Will robots one day take over the planet and destroy humanity? We’ve all heard this common misconception regarding the future of robots, perhaps fueled by Hollywood “Sci-Fi” dramatization and the widespread fascination with robotics since Engelberger and Devol invented the first industrial robot, Unimate. Robots have come a long way since General Motors paved the way in adoption of industrial robots, bringing Unimate to their factory floor. Since then, industrial robots have continued to revolutionize industries, becoming more user-accessible, affordable, and intelligent.
Today, industrial robots and robotic systems are vital to factory automation, with more than 1.1 million industrial robots operating in factories globally, according to the International Federation of Robotics (IFR).The IFR has identified key benefits of using industrial robots:
- Improving Quality of Work for Employees
- Increasing production output rates
- Improving product quality and consistency
- Increasing flexibility in product manufacturing
- Reducing operating costs
While robots may be far from dominating the planet, there are some immediate concerns regarding their place in the industry. Since World War II, the amount of manufacturing laborers in the United States has steadily declined, from 40% to 10% today, according to FRED Economic Research. While outsourcing has played a large role, many speculate that human manufacturers will eventually be completely replaced with machines. While we do see robots replacing structured job tasks in assembly lines and even warehouses, there is solace in the fact that automation itself is creating millions of jobs in new fields.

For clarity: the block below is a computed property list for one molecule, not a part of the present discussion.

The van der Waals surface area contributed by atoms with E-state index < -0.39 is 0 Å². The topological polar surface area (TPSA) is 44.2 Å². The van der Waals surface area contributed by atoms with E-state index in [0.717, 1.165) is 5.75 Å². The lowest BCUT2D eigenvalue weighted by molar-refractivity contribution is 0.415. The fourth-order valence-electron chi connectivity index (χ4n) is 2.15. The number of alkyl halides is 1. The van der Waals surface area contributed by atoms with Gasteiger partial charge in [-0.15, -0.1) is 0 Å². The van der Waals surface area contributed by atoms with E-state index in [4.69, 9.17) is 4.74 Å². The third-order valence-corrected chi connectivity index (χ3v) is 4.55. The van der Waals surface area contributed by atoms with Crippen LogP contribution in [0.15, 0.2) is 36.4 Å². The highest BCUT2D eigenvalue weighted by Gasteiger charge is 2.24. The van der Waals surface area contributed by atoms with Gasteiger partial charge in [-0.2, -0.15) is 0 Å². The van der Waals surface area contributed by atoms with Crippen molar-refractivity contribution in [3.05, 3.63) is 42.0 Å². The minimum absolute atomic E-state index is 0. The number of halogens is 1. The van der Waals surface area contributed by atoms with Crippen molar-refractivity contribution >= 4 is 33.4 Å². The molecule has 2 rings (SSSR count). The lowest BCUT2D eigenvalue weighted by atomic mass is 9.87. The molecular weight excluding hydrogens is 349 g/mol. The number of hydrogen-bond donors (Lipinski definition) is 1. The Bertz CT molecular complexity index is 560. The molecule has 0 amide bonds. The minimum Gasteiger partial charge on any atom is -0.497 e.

So what does the future hold? Dr. Shinsuke Sakakibara, IFR President expects that “…between-2015 worldwide robot sales will increase by about 5% on average per year. Inthe annual supply of industrial robots will reach more than 200,000 units.” According to the IFR,was the most successful year for industrial robots. In his article “How Have Robots Changed Manufacturing,” Robert Lamb, writer at HowStuffWorks, Inc. predicts the future will see an interactive relationship between machines and humans, where machines will learn from humans to increase their capacity of manufacturing tasks. With the recent introduction of Rethink Robotics ‘Baxter’, a unique, affordable robot that is designed to work safely and intelligently next to people, and Intuitive Surgical’s ‘da Vinci’, a sophisticated robot that performs delicate and complex operations on patients with surgeon guidance, it seems that the future is rapidly approaching.